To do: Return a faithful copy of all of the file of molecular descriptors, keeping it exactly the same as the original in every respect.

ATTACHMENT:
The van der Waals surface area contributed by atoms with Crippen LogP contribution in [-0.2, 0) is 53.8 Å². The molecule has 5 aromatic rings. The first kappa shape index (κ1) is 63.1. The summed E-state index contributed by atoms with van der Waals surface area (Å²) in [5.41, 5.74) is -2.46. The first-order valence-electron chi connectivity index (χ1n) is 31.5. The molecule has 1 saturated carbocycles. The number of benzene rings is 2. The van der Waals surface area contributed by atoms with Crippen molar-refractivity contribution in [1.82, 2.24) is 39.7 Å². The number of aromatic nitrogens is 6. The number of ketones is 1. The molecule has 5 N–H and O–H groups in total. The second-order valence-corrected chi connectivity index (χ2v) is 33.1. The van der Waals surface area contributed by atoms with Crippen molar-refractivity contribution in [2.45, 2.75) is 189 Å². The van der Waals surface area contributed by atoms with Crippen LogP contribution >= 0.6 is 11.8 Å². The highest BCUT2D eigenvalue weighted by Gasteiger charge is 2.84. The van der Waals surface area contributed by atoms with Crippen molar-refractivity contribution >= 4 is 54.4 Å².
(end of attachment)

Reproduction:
The van der Waals surface area contributed by atoms with Crippen LogP contribution in [-0.2, 0) is 53.8 Å². The molecule has 5 aromatic rings. The first kappa shape index (κ1) is 63.1. The summed E-state index contributed by atoms with van der Waals surface area (Å²) in [5.41, 5.74) is -2.46. The first-order valence-electron chi connectivity index (χ1n) is 31.5. The molecule has 1 saturated carbocycles. The number of benzene rings is 2. The van der Waals surface area contributed by atoms with Crippen molar-refractivity contribution in [1.82, 2.24) is 39.7 Å². The number of aromatic nitrogens is 6. The number of ketones is 1. The molecule has 5 N–H and O–H groups in total. The second-order valence-corrected chi connectivity index (χ2v) is 33.1. The van der Waals surface area contributed by atoms with Crippen molar-refractivity contribution in [2.45, 2.75) is 189 Å². The van der Waals surface area contributed by atoms with Crippen LogP contribution >= 0.6 is 11.8 Å². The highest BCUT2D eigenvalue weighted by Gasteiger charge is 2.84. The van der Waals surface area contributed by atoms with Crippen molar-refractivity contribution >= 4 is 54.4 Å².